We Need to Talk About Zendaya's Scene-Stealing Role in Spider-Man: Homecoming

Warning: Major spoilers below!
It’s the question that’s been bugging the internet ever since Zendaya was first cast in Marvel and Sony’s joint Spider-Man venture: does she play Mary Jane Watson or what? Now that the web-slinging superhero has made his triumphant return to the silver screen in Spider-Man: Homecoming, we finally have our answer.
*pause to look up drumroll sound effect on YouTube*
No, she doesn’t . . . but also, yes, she does. Let us explain.
Zendaya, the superstar actress, singer, dancer, and fashion designer, is barely in Spider-Man: Homecoming. While the trailers kind of insinuated that Zendaya’s Michelle would play a key role in the superhero film (which makes sense since she’s arguably the most well-known name in the movie’s young cast), her character actually only pops up sparingly. Michelle, who’s a quiet genius with razor-sharp wit, appears for 30 seconds at a time, cracking sarcastic one-liners at the expense of “losers” and fellow academic decathlon team members Peter Parker (Tom Holland) and his BFF Ned (Jacob Batalon) before fading into the background of their high school.
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She isn’t, as many theorized before Homecoming came out, Peter’s love interest. Instead, that role goes to Laura Harrier, who plays popular senior Liz, the object of the young superhero’s affections. If you combined all of Zendaya’s collective time on screen, the number would likely barely crack even 10 minutes. That’s not to say that she doesn’t make those 10 minutes count, though. Some of Homecoming’s most delightful moments come courtesy of Michelle’s biting jokes, like when she makes fun of Peter and Ned for attending a “lame” house party Liz is throwing.
“You’re here, too,” Ned points out.
“Am I?” she responds while casually buttering a piece of toast (sorry, is that not what you’re supposed to do at parties?). Later on, when the decathlon team heads to a competition in Washington DC, she notes how she wants to get there early to get some protesting in and opts out of going into the Washington Monument with the rest of the group because she’d rather not go inside a structure “built by slaves.” If anyone is proof of the old Hollywood adage that “there are no small parts,” it’s Zendaya’s performance as Michelle.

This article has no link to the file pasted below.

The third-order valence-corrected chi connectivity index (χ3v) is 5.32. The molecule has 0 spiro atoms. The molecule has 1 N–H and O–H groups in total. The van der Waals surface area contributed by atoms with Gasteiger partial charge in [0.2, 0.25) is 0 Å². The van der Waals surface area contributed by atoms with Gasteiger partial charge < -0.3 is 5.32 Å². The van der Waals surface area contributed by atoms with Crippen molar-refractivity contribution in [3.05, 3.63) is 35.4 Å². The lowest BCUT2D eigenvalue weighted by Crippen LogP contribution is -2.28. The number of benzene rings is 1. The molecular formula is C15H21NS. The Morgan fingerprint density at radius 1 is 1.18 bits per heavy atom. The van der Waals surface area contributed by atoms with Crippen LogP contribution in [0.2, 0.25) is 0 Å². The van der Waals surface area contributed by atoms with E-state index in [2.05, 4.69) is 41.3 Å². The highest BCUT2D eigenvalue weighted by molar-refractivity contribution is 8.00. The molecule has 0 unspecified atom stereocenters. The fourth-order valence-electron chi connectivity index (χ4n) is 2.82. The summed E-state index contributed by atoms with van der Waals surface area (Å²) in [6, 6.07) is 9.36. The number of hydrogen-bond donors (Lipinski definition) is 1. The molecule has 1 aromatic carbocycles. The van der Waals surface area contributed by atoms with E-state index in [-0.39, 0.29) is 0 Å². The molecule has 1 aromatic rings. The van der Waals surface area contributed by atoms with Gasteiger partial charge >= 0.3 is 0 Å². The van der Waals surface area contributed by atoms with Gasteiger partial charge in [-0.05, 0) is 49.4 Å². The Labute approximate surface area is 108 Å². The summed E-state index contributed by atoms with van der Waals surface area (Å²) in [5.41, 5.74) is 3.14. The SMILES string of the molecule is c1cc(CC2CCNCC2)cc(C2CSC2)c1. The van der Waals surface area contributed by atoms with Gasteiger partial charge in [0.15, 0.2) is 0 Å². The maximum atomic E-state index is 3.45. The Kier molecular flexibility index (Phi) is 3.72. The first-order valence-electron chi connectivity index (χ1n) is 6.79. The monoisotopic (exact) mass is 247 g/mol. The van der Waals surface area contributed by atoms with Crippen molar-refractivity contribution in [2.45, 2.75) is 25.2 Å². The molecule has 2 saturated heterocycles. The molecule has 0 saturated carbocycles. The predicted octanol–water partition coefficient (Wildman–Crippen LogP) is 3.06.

While chatting with director Jon Watts about Zendaya’s character last Summer, he revealed to POPSUGAR that he sees Michelle as a version of Ally Sheedy in The Breakfast Club and what Linda Cardellini is like in Freaks and Geeks. “It’s just a cool character, and it’s cool for her to be that character, I thought,” he said. “She has a really cool wardrobe, really funny, lots of literary nods.” Michelle, who rocks head-to-toe black, little to no makeup, and a messy ponytail, certainly does have that angsty, John Hughes-heroine flair about her, and if the end of Spider-Man: Homecoming is any indication, we’ll be seeing a lot more of her.
As the film wraps up, the teacher overseeing the academic decathlon team (a hilariously obtuse Martin Starr), crowns Michelle the group’s new leader. While the team happily congratulates her, she tells them thanks and “My friends call me M.J.”
Ding, ding, ding!
She might not bear the exact moniker of “Mary Jane,” and we still don’t know her last name, but it’s an exciting development. In the past, Peter Parker’s romantic interests – Kirsten Dunst’s Mary Jane in Sam Raimi’s early 2000s franchise and Emma Stone’s Gwen Stacy in 2012 and 2014’s Amazing Spider-Man movies – acted as more of your run-of-the-mill damsels in distress, pretty plot devices there to ratchet up the tension by being kidnapped by Spidey’s newest foe. We have a hard time believing Michelle would ever fall into that stereotype.
There isn’t a female lead in Homecoming whose sole job is to motivate Peter to be better; the 15-year-old evolves on his own and pushes himself to tackle the burdens of being a teenage superhero (like in one scene where he finds the mental and physical strength to lift a literal concrete wall off his back instead of waiting for someone else to save him). Because of this, both Michelle and Liz get to mostly function as their own, individual characters, complete with personalities and agency.
Since Liz parts ways with Peter at the end of the film, it stands to reason that Michelle (sorry, M.J.) will become an even more important part of the sequel. It would be hard not to be wooed by Peter’s web-slinging powers, but let’s hope that if they do make her his girlfriend in the future, they also make sure she’s his equal.

Source: Pop Sugar

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